Developer Anarchy

The latest episode of Software Engineering Radio contains an interesting discussion about a project management technique known as Developer Anarchy. Fred George, the interviewee, defines anarchy as a group of people managing themselves, with few or no rules being imposed by higher levels of management.

George describes how he first discovered this technique when working at a small start-up company in the advertising industry. The development team was given the single objective of making as much money as possible, and then left to work using their own initiative. By giving the developers freedom to rapidly experiment with new technologies, the company soon grew to become highly successful.

This success was later replicated in a diverse range of organisations and industries, including the well-established newspaper The Daily Mail. In this case, a layer of architects and managers was stripped away, with some retraining to become software developers and others leaving to find work elsewhere.

The team

Using this method it’s crucial that all members of the team write code; there are no managers in the traditional project management sense. Instead, it is anticipated that team leaders will naturally emerge, and that leadership will fluctuate throughout the life of the project. For example, a developer with advanced architecture experience may assume the lead role early on, giving way to a developer with greater deployment experience in the later stages.

There are however three key roles that will always exist: a lead developer, who is responsible for mentoring the rest of the team; an ambassador, who is responsible for communicating and negotiating with other teams; and a concierge, who is responsible for securing any needed resources.

Together the team has the ability to vote a developer “off the island” if it is felt that they are not pulling their weight.

Complex adaptive systems

Listening to this podcast brought back memories of studying Open University module T848 – Managing technological innovation. As part of this module I studied a paper from 2005 that discussed the theory of complex adaptive systems. These are systems in which semi-autonomous agents work together, abiding by a simple set of rules, to achieve a common goal. An ant colony would be a classic example of a complex adaptive system.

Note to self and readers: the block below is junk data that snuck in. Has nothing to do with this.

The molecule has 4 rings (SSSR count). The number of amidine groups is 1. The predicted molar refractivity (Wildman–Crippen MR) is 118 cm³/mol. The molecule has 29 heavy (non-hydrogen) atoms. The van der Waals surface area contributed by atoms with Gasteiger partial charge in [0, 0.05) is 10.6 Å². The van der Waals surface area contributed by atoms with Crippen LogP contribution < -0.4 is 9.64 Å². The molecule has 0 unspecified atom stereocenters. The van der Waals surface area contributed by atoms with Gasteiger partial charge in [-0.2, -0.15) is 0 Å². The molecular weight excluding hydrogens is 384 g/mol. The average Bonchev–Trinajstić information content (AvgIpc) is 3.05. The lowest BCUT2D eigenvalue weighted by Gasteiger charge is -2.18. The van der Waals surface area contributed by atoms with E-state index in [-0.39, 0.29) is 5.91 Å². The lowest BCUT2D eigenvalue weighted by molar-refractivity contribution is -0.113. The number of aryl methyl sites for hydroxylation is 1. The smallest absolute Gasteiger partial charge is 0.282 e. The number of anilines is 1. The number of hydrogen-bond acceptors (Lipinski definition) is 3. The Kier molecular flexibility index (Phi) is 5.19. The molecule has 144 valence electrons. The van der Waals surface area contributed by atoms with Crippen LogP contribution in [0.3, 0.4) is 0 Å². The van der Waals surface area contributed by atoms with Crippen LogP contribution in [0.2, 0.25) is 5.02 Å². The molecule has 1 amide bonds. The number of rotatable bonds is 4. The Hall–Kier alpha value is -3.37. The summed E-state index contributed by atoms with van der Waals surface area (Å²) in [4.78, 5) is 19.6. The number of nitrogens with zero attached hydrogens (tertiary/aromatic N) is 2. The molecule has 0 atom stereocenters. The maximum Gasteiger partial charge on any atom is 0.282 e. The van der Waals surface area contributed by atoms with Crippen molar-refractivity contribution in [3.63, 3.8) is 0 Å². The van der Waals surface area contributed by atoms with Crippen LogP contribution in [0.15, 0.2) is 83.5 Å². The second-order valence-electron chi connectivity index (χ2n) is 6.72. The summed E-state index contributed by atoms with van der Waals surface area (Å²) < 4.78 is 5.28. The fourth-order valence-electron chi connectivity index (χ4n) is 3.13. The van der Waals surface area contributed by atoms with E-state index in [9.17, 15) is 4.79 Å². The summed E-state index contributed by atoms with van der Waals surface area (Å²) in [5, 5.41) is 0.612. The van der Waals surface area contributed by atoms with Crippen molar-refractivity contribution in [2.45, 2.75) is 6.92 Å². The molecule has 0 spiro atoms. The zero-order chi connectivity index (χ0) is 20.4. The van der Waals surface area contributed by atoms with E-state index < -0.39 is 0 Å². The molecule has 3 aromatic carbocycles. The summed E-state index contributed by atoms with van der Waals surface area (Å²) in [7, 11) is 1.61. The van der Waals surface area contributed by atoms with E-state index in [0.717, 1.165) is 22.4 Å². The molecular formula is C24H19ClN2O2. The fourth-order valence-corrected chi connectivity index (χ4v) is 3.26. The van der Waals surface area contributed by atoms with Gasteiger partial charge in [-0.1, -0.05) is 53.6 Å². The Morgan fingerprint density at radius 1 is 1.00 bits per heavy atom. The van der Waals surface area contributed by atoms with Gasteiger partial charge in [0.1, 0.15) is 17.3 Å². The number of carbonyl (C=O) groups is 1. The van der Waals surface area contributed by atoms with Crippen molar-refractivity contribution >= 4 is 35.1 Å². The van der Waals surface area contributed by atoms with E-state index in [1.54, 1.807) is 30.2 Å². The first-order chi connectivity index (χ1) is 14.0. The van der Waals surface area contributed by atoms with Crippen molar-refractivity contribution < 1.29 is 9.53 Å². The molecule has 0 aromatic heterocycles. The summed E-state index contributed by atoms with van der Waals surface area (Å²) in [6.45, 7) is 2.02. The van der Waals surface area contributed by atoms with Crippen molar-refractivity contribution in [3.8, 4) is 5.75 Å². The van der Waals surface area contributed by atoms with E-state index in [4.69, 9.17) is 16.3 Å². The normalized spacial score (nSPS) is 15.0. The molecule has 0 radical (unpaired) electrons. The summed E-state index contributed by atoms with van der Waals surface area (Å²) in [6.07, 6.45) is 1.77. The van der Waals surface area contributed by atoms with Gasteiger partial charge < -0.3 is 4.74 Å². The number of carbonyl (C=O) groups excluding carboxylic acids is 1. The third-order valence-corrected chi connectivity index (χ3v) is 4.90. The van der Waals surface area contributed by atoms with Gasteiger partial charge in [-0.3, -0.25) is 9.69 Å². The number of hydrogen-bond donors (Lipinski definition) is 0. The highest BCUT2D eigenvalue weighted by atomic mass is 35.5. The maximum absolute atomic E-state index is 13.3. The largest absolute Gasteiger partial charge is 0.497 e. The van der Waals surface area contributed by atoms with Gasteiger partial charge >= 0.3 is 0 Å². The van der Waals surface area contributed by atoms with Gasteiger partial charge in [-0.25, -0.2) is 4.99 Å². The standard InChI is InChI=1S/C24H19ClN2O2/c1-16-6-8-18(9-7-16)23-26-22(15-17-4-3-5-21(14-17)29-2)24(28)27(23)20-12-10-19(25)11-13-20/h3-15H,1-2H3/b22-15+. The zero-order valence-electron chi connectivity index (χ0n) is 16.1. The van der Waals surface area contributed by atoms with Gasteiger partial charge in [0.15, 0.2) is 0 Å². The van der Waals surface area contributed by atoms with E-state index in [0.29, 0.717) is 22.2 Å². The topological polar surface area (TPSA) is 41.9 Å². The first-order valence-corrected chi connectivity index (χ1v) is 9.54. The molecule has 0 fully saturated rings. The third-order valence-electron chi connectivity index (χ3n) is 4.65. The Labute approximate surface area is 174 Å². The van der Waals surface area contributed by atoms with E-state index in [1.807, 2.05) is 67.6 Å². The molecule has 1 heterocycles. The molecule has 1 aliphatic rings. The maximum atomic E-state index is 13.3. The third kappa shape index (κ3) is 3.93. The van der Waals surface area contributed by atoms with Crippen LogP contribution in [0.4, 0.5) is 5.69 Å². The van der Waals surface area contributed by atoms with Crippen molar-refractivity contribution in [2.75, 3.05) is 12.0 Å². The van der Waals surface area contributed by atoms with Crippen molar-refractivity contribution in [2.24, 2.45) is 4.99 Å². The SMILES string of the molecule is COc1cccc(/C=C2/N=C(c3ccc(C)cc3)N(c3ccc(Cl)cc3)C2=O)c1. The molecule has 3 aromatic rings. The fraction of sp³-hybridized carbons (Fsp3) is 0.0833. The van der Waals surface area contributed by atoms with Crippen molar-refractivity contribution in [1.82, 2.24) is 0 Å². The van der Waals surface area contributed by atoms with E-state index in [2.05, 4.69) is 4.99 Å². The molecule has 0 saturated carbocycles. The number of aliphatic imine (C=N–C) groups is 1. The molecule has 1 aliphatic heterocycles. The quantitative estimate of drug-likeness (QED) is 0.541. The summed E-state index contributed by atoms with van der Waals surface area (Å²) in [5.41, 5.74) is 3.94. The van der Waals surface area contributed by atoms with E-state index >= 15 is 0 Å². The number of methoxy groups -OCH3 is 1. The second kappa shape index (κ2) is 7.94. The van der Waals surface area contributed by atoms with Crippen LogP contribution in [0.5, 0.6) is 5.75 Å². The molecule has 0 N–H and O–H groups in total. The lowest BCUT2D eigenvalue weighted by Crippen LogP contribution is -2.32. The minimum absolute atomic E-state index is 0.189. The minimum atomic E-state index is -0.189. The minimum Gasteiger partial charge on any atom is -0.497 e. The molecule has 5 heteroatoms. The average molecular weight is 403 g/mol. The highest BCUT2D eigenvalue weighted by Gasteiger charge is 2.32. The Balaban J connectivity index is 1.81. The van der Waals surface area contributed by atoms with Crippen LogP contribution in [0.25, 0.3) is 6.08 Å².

The paper describes how the theory of complex adaptive systems can be applied to software development teams, and lists the following six enabling practices:

  1. Ensure a shared guiding vision for all team members
  2. Enable interactions and adaption through small teams, close relationships, and clear responsibilities
  3. Loosen stifling control – adopt a light touch management style
  4. Establish and refine a set of simple rules
  5. Provide free and open access to information
  6. Continually monitor and tune the process


Even though Developer Anarchy appears to simply be a catchy name applied to a project management theory dating back at least 11 years, this episode of Software Engineering Radio felt very fresh and I would highly recommend giving it a listen if you have an hour to spare.

Furthermore, if you are interested in this kind of topic then I would also highly recommend checking out some of the Open University’s postgraduate modules, such as T848.

Finally, I believe that this theory, and in particular the six practices detailed above, could be employed to great effect by all types of team, not only the extreme anarchists.